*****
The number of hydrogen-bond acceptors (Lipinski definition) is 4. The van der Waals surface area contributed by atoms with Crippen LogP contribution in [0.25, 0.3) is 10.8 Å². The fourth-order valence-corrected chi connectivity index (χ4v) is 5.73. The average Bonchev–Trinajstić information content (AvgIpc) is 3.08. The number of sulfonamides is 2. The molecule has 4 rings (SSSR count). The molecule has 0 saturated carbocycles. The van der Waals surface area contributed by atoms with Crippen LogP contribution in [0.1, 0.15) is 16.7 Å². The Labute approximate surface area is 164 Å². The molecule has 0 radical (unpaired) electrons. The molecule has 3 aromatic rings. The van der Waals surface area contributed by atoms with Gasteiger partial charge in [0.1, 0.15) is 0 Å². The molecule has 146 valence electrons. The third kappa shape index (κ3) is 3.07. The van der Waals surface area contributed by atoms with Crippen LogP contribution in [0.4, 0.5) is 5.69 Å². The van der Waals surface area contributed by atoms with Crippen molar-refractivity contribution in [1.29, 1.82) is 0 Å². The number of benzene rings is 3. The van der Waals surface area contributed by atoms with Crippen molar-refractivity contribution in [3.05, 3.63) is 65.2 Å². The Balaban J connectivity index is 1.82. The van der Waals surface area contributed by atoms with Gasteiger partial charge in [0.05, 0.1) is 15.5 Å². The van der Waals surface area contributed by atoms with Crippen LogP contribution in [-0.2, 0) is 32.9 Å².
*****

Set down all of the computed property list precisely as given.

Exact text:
The number of hydrogen-bond acceptors (Lipinski definition) is 4. The van der Waals surface area contributed by atoms with Crippen LogP contribution in [0.25, 0.3) is 10.8 Å². The fourth-order valence-corrected chi connectivity index (χ4v) is 5.73. The average Bonchev–Trinajstić information content (AvgIpc) is 3.08. The number of sulfonamides is 2. The molecule has 4 rings (SSSR count). The molecule has 0 saturated carbocycles. The van der Waals surface area contributed by atoms with Crippen LogP contribution in [0.1, 0.15) is 16.7 Å². The Labute approximate surface area is 164 Å². The molecule has 0 radical (unpaired) electrons. The molecule has 3 aromatic rings. The van der Waals surface area contributed by atoms with Gasteiger partial charge in [0.1, 0.15) is 0 Å². The molecule has 146 valence electrons. The third kappa shape index (κ3) is 3.07. The van der Waals surface area contributed by atoms with Crippen LogP contribution in [0.4, 0.5) is 5.69 Å². The van der Waals surface area contributed by atoms with Crippen molar-refractivity contribution in [1.29, 1.82) is 0 Å². The number of benzene rings is 3. The van der Waals surface area contributed by atoms with Crippen molar-refractivity contribution in [3.05, 3.63) is 65.2 Å². The Balaban J connectivity index is 1.82. The van der Waals surface area contributed by atoms with Gasteiger partial charge in [0.05, 0.1) is 15.5 Å². The van der Waals surface area contributed by atoms with Crippen LogP contribution in [-0.2, 0) is 32.9 Å².